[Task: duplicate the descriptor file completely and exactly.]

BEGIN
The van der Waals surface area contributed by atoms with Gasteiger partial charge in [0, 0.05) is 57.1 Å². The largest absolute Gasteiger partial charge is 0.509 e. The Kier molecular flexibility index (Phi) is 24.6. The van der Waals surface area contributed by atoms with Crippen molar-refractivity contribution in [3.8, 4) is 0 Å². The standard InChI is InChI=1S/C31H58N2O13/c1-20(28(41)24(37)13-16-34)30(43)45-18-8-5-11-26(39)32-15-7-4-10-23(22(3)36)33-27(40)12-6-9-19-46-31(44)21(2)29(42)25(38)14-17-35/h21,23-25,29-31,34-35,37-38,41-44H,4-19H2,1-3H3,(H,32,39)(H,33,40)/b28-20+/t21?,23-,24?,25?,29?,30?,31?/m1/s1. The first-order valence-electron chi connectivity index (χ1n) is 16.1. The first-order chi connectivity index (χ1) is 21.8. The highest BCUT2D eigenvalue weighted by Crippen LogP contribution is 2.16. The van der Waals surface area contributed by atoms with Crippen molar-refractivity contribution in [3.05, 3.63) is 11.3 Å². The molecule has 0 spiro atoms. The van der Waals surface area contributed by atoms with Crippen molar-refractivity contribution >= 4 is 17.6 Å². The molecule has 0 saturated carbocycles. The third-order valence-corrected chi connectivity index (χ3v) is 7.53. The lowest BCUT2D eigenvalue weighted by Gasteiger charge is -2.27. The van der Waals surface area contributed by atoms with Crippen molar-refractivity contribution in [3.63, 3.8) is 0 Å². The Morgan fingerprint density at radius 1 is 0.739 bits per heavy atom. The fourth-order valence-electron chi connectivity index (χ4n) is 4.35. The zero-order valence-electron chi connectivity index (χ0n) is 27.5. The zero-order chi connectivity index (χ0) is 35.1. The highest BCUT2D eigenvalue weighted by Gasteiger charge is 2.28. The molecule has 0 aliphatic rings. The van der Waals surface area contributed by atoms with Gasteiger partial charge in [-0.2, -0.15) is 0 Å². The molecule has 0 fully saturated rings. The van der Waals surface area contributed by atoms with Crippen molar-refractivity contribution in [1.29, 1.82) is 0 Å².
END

The van der Waals surface area contributed by atoms with Gasteiger partial charge in [0, 0.05) is 57.1 Å². The largest absolute Gasteiger partial charge is 0.509 e. The Kier molecular flexibility index (Phi) is 24.6. The van der Waals surface area contributed by atoms with Crippen molar-refractivity contribution in [3.8, 4) is 0 Å². The standard InChI is InChI=1S/C31H58N2O13/c1-20(28(41)24(37)13-16-34)30(43)45-18-8-5-11-26(39)32-15-7-4-10-23(22(3)36)33-27(40)12-6-9-19-46-31(44)21(2)29(42)25(38)14-17-35/h21,23-25,29-31,34-35,37-38,41-44H,4-19H2,1-3H3,(H,32,39)(H,33,40)/b28-20+/t21?,23-,24?,25?,29?,30?,31?/m1/s1. The first-order valence-electron chi connectivity index (χ1n) is 16.1. The first-order chi connectivity index (χ1) is 21.8. The highest BCUT2D eigenvalue weighted by Crippen LogP contribution is 2.16. The van der Waals surface area contributed by atoms with Crippen molar-refractivity contribution in [3.05, 3.63) is 11.3 Å². The molecule has 0 spiro atoms. The van der Waals surface area contributed by atoms with Crippen molar-refractivity contribution >= 4 is 17.6 Å². The molecule has 0 saturated carbocycles. The third-order valence-corrected chi connectivity index (χ3v) is 7.53. The lowest BCUT2D eigenvalue weighted by Gasteiger charge is -2.27. The van der Waals surface area contributed by atoms with Crippen molar-refractivity contribution in [3.63, 3.8) is 0 Å². The Morgan fingerprint density at radius 1 is 0.739 bits per heavy atom. The fourth-order valence-electron chi connectivity index (χ4n) is 4.35. The zero-order valence-electron chi connectivity index (χ0n) is 27.5. The zero-order chi connectivity index (χ0) is 35.1. The highest BCUT2D eigenvalue weighted by Gasteiger charge is 2.28. The molecule has 0 aliphatic rings. The van der Waals surface area contributed by atoms with Gasteiger partial charge in [-0.2, -0.15) is 0 Å². The molecule has 0 fully saturated rings. The van der Waals surface area contributed by atoms with Crippen molar-refractivity contribution in [1.29, 1.82) is 0 Å².